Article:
## Sunday, July 2, 2023

### Stratford Hall, Part II: The Geometry of the Elevations

Stratford Hall, begun in 1736 - As visitors would have seen it when they came to the house from the plantation's docks on the Potomac River.

My first post on Stratford Hall* looked at the how the foundation plan was composed of 5 equal squares. The location of the central hall which runs between the chimneys was also shown to be sited by the circle that laid out the squares.

The Master Builder, William Walker,** seems to have used  the square as his geometry to layout the house.  Did he use the square for the rest of the plans and elevations?  I obviously think he did, but we have few notes, only his actual construction as proof.

Was the width of the chimney bases determined by those squares?

Probably. The exterior dimensions of the house foundation and the chimney bases would have been set at the same time. Here are the Lines which divide the width of the square into 4 parts: one part on each side for doorways, 2 parts in the middle for chimney masonry.  The Lines are not quite accurate: note the red lines with arrows. Perhaps this is because the masons who built fireplaces had different skills than those who laid brick walls and the dimensions were not as critical.

Note that these Lines, when I added them to the square based on the inside of the brick walls, give no useful information.

A brick wall can be measured from the outside or the inside.

A garden wall needs 2 parallel Lines (twine) to be staked - one on each side of the wall - to guide the construction.

A brick wall for a building would also have 2 Lines. The bricklayer, checking his Lines for a building layout must decide which side of the wall to use.

At Stratford Hall a square and its lines define the exterior dimensions; they sets the size of the wing from ground to ridge pole at the top of the square (A).  The third points (B) mark the height of the brick walls which is the location for the  plate for the roof trusses.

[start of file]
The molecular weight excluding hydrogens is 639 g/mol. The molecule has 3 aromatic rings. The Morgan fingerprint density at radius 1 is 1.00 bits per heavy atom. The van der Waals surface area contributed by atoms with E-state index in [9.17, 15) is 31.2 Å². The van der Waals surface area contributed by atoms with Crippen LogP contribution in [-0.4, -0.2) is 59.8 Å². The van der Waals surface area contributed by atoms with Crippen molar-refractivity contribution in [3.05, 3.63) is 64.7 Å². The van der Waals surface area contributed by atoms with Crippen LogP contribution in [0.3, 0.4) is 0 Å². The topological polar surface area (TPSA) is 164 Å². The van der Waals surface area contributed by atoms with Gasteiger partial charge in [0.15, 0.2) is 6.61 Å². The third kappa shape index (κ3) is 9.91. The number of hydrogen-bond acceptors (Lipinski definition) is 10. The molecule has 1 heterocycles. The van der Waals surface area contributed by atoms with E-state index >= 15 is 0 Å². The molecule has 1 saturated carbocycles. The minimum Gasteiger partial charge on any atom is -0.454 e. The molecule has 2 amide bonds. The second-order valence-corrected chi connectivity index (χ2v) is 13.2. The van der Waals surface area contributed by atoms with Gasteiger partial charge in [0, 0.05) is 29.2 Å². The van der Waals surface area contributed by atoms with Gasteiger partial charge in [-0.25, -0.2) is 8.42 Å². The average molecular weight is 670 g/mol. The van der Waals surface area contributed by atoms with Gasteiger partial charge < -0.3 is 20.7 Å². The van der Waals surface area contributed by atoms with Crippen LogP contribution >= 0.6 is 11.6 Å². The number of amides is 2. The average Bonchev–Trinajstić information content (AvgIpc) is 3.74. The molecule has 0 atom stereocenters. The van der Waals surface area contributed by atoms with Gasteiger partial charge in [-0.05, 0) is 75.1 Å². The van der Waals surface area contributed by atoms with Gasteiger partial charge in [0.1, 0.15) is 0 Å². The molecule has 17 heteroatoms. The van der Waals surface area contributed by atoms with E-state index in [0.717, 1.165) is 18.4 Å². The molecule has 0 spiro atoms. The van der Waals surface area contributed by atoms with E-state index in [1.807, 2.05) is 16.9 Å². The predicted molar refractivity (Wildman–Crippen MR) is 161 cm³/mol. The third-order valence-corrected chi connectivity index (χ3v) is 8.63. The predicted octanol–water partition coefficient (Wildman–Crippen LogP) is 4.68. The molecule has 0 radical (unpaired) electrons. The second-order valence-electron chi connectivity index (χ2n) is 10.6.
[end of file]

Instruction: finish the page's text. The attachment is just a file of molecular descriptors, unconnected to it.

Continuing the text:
The lines which divide the square into 4 equal section locate the width of the chimney stack - note where they cross (C) in the middle of the square.

The lines of the square, based on the width from the interior side of the brick walls, cross at the floor-to-floor height of the lower level (D). This dimension tells the mason where the joist pockets for the floor joists to carry the main floor should be located.

The central space of the house is the Hall, the place to gather and entertain. See my previous post for floor plans.*

Here the square is based on the inside dimension: brick wall to brick wall, just as it was for the wings.

The geometry of the wings (the drawing above) applies here too: the location of the main floor and the height of the walls is the same.

The ceiling of the Hall is vaulted: a tray ceiling, sloped on all 4 sides. The height of the ceiling is not arbitrary but is determined by the height of the walls.

A red line encloses the hall and its ceiling;

The scale on the right side shows the wall height divided into 4 parts. The height of the sloped part of the tray ceiling is 1 part.

4 parts = wall height, 5 parts = floor to ceiling.

The Master Builder could have used the floor of the hall as a framing floor for this ceiling, making the height simple to calculate.

At this small size the diagram of the square and its lines gets messy. So I chose a different way to show the relationships.

* My first post on Stratford Hall:  https://www.jgrarchitect.com/2023/06/stratford-hall-and-paul-buchanan.html

** For a biography of William Walker see https://chipstone.org/article.php/559/American-Furniture-2006. He was a Scotsman, probably trained as a joiner and wright in Scotland, who immigrated to Virginia before 1730. He would have known of the work of James Gibbs and Colen Campbell. He might have known them.